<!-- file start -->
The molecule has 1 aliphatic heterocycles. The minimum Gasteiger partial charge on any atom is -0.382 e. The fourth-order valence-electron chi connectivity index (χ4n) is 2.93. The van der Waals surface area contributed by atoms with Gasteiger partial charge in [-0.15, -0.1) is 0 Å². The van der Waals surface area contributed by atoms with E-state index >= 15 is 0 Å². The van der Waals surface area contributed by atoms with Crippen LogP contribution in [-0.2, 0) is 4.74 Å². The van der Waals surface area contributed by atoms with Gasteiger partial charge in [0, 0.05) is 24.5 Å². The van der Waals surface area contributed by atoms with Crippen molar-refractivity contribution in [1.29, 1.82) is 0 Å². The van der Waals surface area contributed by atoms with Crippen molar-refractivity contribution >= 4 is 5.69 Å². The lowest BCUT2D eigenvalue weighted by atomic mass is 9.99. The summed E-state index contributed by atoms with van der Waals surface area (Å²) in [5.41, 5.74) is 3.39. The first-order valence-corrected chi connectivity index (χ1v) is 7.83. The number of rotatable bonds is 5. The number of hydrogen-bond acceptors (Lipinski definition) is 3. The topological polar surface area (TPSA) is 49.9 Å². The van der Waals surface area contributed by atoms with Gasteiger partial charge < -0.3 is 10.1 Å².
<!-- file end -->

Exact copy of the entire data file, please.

The molecule has 1 aliphatic heterocycles. The minimum Gasteiger partial charge on any atom is -0.382 e. The fourth-order valence-electron chi connectivity index (χ4n) is 2.93. The van der Waals surface area contributed by atoms with Gasteiger partial charge in [-0.15, -0.1) is 0 Å². The van der Waals surface area contributed by atoms with E-state index >= 15 is 0 Å². The van der Waals surface area contributed by atoms with Crippen LogP contribution in [-0.2, 0) is 4.74 Å². The van der Waals surface area contributed by atoms with Gasteiger partial charge in [0, 0.05) is 24.5 Å². The van der Waals surface area contributed by atoms with Crippen molar-refractivity contribution in [1.29, 1.82) is 0 Å². The van der Waals surface area contributed by atoms with Crippen molar-refractivity contribution >= 4 is 5.69 Å². The lowest BCUT2D eigenvalue weighted by atomic mass is 9.99. The summed E-state index contributed by atoms with van der Waals surface area (Å²) in [5.41, 5.74) is 3.39. The first-order valence-corrected chi connectivity index (χ1v) is 7.83. The number of rotatable bonds is 5. The number of hydrogen-bond acceptors (Lipinski definition) is 3. The topological polar surface area (TPSA) is 49.9 Å². The van der Waals surface area contributed by atoms with Gasteiger partial charge < -0.3 is 10.1 Å².